Beef cattle graze on a hillside below wind-power towers 50 miles east of San Francisco on April 14, 2008
Robert Nickelsberg—Getty Images
By Joshua Specht
May 7, 2019

Hamburgers are the newest front in the culture wars. At the 2019 Conservative Political Action Conference (CPAC), Sen. Ted Cruz announced, “I support cows…I hope to see PETA supporting the Republican Party, now that the Democrats want to kill all the cows.” And Sebastian Gorka, a former Trump administration official and frequent Fox News guest, similarly announced that “they want to take away your hamburgers. This is what Stalin dreamt about but never achieved.”

Their comments came in response to Democrats’ recently unveiled Green New Deal, which cites the agricultural sector as one of many industries that needs to adjust to limit climate change. Beef in particular has become a focus of that idea, due to its inclusion in a draft fact-sheet about the resolution, as well as local efforts to cut back on consumption and advocates’ efforts to highlight the impact of meat-eating on global carbon emissions.

Though perhaps extreme, the line of argument seen at CPAC is quite clever: it responds to criticism of meat production with a defense of meat consumption, about which people feel understandably sensitive. The argument starts from a kernel of truth — policies intended to mitigate the environmental impact of beef production would likely affect consumer prices — but it uses this observation to defend an increasingly unsustainable status quo. Interestingly, this approach draws directly from arguments that food processors pioneered in the late 19th century.

During the 1880s and 1890s, four firms headquartered in Chicago would come to directly and indirectly control most of the United States’ beef. They did so by pushing the social and environmental costs of meat production onto ranchers and farmers, allowing the meatpackers to both increase profits and lower consumer prices. Over time, every part of American food production became organized around a logic of relentless price-cutting. This was incredibly successful — by 1900, it made cheap and abundant meat the norm for all Americans. But it also made it hard to address the negative impacts of this system of food production; prices had become so low that processors could rightfully argue that any reform would increase prices, hurting consumers.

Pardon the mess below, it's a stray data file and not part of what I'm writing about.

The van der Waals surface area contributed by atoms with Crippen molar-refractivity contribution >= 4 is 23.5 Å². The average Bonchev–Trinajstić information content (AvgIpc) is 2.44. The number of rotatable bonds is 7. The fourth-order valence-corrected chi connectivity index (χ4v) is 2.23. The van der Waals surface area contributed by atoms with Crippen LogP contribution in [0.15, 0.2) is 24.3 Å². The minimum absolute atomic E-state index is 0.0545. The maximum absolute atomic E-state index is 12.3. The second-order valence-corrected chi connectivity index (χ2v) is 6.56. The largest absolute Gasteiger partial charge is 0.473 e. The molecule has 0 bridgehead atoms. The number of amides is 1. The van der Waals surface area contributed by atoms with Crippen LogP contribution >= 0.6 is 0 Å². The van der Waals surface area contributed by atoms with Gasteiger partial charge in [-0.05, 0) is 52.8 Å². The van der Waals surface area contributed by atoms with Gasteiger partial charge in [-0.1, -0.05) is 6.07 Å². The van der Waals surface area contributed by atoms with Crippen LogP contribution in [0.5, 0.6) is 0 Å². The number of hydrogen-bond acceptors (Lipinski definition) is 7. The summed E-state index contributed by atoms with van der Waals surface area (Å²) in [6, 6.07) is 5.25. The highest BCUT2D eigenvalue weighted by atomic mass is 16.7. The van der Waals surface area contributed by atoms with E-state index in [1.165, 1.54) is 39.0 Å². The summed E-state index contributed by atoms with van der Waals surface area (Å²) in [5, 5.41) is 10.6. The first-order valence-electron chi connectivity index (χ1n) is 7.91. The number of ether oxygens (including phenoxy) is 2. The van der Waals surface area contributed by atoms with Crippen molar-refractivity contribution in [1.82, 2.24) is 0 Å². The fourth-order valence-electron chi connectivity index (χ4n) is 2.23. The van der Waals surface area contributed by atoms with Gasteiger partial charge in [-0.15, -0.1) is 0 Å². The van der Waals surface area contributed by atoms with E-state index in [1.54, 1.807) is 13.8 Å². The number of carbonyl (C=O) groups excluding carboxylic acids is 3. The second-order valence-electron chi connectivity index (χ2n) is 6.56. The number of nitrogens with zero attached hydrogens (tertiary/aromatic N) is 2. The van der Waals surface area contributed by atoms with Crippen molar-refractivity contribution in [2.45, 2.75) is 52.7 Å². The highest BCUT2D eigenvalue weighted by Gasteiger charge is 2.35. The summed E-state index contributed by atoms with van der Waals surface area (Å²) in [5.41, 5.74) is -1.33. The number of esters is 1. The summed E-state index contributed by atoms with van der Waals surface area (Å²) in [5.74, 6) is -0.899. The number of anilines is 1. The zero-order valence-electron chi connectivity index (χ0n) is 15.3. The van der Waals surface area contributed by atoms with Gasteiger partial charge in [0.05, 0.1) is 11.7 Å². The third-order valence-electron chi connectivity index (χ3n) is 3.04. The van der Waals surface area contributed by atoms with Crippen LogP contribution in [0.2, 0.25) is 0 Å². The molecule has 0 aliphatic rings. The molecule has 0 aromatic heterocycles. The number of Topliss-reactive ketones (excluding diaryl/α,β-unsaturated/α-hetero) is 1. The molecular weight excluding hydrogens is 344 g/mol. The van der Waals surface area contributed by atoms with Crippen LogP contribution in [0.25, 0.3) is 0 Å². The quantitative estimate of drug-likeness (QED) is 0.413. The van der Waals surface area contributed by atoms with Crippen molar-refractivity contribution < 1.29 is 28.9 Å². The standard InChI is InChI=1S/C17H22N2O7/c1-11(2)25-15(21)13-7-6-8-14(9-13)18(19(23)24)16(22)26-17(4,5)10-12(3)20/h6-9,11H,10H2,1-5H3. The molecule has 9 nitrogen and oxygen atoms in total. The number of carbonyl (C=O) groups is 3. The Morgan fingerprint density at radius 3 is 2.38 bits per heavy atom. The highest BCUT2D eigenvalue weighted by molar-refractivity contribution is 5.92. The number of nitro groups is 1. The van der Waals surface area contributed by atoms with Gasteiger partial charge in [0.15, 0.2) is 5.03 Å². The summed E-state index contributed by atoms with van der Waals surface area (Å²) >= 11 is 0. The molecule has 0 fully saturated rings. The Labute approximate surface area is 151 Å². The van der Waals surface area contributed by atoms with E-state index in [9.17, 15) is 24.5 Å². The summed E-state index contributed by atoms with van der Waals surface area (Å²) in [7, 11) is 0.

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The Chicago meatpacking firms took direct or indirect control of the entire beef supply chain with a series of innovations that were as clever as they were ruthless. The first was a strategy of dealing with live animals for as short a time as possible. Unlike ranchers who had to worry about the unpredictability of nature — blizzards, droughts and disease — meatpackers shouldered none of the risk of raising an animal. The packers also began to operate in multiple cattle markets at once, telegraphing prices between cities like Chicago and Kansas City. If they didn’t like prices in one city, they could easily buy in another. Meanwhile the ranchers who owned a herd of hungry and thirsty animals faced steep costs to move their herd to another market. Worse yet, the Chicago firms rarely bid against each other, informally colluding to minimize competition. On the distribution end, the meatpackers used predatory pricing of their chilled beef to undercut butchers in towns across America. Finally, the Chicago firms developed cattle disassembly lines that dramatically increased processing speeds at the cost of worker safety and health.

When ranchers, local butchers and slaughterhouse workers tried to fight back, the meatpackers mounted an ingenious defense. Speaking to Senate investigators studying beef prices in 1889, meatpacker Philip Danforth Armour argued that, in the new world of centralized meatpacking, it was only through the meatpackers’ efforts that regular fresh beef consumption could spread to the “artisans and laborers of the east and north.” Armour positioned himself and his colleagues as champions of the people. In later Senate testimony, reformers were forced to concede that their proposals would increase prices. The small-town butchers ended up sounding like elitists, one lamenting that “a man earning a dollar or a dollar and a quarter a day will demand porterhouse steak.” The meatpackers had transformed criticism of production into a conversation about consumption.

Today, reformers find themselves in the same situation as these small-town butchers. There are very real ways to mitigate the effects of beef production on climate change, but they will raise costs. For instance, “adaptive multi-paddock grazing,” which involves moving cattle frequently to prevent habitat destruction, could somewhat mitigate beef’s climate impact. Similarly, restricting the destruction of global forests to produce new grazing land could dramatically limit beef-related carbon emissions. And while eating less meat is almost assuredly key to a long-term solution, these short or medium-term reforms are needed to give the time for diets and household food budgets to adjust.

Perhaps taking the concerns of the 19th century meatpackers and their 2019 CPAC descendants at face value points to an even more ambitious agenda: pairing environmental justice with economic justice. Fixing the problems with food production and climate change would require radically transforming a system that was founded on cutting prices at all costs — but it would also require transforming an economic system that would put sustainably produced products out of reach of the average consumer.

Princeton University Press

Joshua Specht is the author of Red Meat Republic: A Hoof-to-Table History of How Beef Changed America, available now from Princeton University Press.

Contact us at editors@time.com.

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